A freak motorcycle accident almost claimed the life of Kingwood resident Gary Eakin. What began as an innocent ride around the block on a beautiful spring afternoon quickly went awry as the 60-year-old (former) motorcycle enthusiast returned home.
“The last thing I remember was walking my bike through the gate to the back,” he says. His wife, Michelle Eakin, who was in the couple’s home at the time of the incident, explains what happened next. “Through the window I saw Gary come up the driveway, and I heard the motorcycle rev up. Then I felt a bang. I looked out and saw a giant skid mark across the pool deck. I looked the other way and saw that Gary was pinned between the fence and his bike. He was knocked out. There was blood all over his head. I thought he was dead.”
Frantic, Michelle called 911 and ran next door to the home of the couple’s 33-year-old son, Gary, for help. But their son was unable to lift the bike off of his father. Neighbors arrived and began pulling boards off of the fence, finally freeing Gary from the wreckage. “It was so chaotic,” says Michelle.
Minutes later, paramedics from Kingwood Fire Department 101 arrived on the scene, stabilized Gary and transported him to nearby Kingwood Medical Center. Michelle says that Tests revealed several broken bones on the left side of his face and a brain bleed. Physicians were concerned his injuries might obstruct his airway.
Upon removing Gary’s clothes, however, the medical team’s priorities changed. In addition to burns on his right hand, wrist and lower leg, Gary had sustained severe burns on his buttocks and genitalia. It was apparent he needed to be placed in the care of a specialized burn unit. At about 2:30 the next morning, Gary was transported to the John S. Dunn Burn Center at the Red Duke Trauma Institute at Memorial Hermann-Texas Medical Center.
Affiliated burn surgeon Todd Huzar, MD, FACS, associate professor of acute care surgery at McGovern Medical School at UTHealth Houston, was the first to treat Gary in the Burn Center. “We excised deep burns to his right hand and wrist and to his right lower extremity,” he says. “In addition, we further assessed burns to his genitalia and thighs. His were some of the worst burns I’ve seen, extending down to muscle in certain parts of his body.”
Over the next eight weeks, as an inpatient at the Burn Center, Gary underwent more than a dozen surgeries, including multiple debridement and skin grafting the medical team’s initial priority was procedures and a colostomy, performed by a team of surgeons that included Dr. Huzar, general surgeon John Harvin, MD, FACS, associate professor at UTHealth Houston, and plastic surgeon Daniel J. Freet, MD, FACS, associate professor at UTHealth Houston, and others.
As the family quickly learned, recovery from serious burn injury is not a straight line. “There were up days, down days, and twist and turn days,” says Michelle. “For the first few days, Gary was doing well, then he suddenly went downhill. Twice he was placed on a ventilator. We weren’t sure he was going to make it.”
Among the six surgeries Dr. Freet performed on Gary was the debridement and coverage of the wound of the dorsum (top side) of Gary’s right hand and forearm, which were so severely burned that at one point doctors thought they might need to amputate. During an eight-hour “free flap” procedure, Dr. Freet moved approximately 13 inches of tissue from Gary’s right leg to the top of his hand and wrist.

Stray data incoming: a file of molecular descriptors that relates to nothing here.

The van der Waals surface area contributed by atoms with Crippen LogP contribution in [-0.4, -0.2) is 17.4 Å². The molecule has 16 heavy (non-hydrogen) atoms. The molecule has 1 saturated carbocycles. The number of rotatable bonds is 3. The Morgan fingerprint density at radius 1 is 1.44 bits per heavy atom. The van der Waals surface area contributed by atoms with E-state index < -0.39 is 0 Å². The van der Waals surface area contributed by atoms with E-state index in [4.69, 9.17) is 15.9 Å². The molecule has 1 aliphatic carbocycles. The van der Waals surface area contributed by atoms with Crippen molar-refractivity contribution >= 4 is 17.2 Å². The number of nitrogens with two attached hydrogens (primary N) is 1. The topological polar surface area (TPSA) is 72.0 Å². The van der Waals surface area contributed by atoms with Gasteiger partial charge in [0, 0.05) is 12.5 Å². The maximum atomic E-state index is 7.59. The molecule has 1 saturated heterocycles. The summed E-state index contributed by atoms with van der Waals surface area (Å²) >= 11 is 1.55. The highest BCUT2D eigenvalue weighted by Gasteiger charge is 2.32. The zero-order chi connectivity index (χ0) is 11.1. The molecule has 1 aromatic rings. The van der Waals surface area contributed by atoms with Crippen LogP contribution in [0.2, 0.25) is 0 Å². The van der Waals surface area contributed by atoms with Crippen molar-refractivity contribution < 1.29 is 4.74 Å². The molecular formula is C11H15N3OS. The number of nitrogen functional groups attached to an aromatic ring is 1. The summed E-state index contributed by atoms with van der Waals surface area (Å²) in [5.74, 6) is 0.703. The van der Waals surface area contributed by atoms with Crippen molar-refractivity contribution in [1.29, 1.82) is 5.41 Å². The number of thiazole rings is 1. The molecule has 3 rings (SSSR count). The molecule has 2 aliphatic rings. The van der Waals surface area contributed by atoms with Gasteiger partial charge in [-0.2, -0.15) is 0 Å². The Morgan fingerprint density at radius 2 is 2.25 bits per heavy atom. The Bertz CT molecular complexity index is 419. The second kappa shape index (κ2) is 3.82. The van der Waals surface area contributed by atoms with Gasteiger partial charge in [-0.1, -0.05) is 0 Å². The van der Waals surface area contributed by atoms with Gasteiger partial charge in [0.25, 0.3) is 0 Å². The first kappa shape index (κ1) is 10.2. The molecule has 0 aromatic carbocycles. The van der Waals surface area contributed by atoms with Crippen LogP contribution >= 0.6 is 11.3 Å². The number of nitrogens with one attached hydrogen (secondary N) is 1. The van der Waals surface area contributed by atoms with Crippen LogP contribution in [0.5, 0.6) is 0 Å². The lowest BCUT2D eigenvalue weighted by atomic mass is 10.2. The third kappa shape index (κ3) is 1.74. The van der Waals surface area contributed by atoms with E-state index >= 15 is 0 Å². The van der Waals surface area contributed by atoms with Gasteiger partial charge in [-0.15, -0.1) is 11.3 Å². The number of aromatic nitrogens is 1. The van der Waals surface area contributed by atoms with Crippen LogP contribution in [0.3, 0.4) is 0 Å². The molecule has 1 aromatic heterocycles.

Michelle was at Gary’s side from the start, visiting him every day in the Burn Center. “The family was always there,” says Dr. Huzar, “which makes a big difference.” Michelle provided family and friends with daily Facebook updates and asked for their prayers.
Dr. Freet believes Gary’s positive attitude played a significant role in his recovery. “He has such a positive attitude about his injuries and his recovery and has always been extremely pleasant and easy to work with,” he says.
Gary’s prognosis is good, but his journey is not over. He continues to go to occupational therapy to increase the passive range of motion of his right hand, and he will undergo additional procedures to “debulk” (reduce the size of) the flap on his hand and wrist and to reverse his colostomy.
Gary says his motorcycle days are over. “I’ll never swing a leg over another bike,” he says. It was determined that a motorcycle malfunction triggered the accident. “The throttle was stuck wide open,” he says. It is believed that when his motorcycle struck the fence, his head hit the motorcycle’s speedometer, causing his head injuries. His burns were caused by the motorcycle’s exhaust system.
The family is extremely grateful for the care they’ve received—from the EMS personnel who cared for Gary on scene, to his surgeons, the nurses on the burn unit and his therapy team. “I want everyone at the hospital to know how grateful I am,” says Gary, his voice cracking. “They are the most amazing people.” Michelle adds, “I would mention each one by name—they deserve it—but there are so many.”
Throughout their ordeal, the couple has found strength in their faith. “I would never have chosen for this to happen,” says Gary. “But I feel privileged and honored to have been chosen to walk this road.”
“We have seen so many miracles,” says Michelle. “We see the hand of God all over this.”
Please consider making a donation to the Red Duke Trauma Institute at Memorial Hermann-Texas Medical Center. No matter which area of the mission you support, your gift will make a lasting impact on patients and their families.Donate Now
Use the form below to sign up to receive our Red Duke Trauma Institute Newsletter with helpful articles about our services, case studies relevant to clinical protocols practiced on a daily basis, information about available educational opportunities and many other updates for health care professionals and first responders.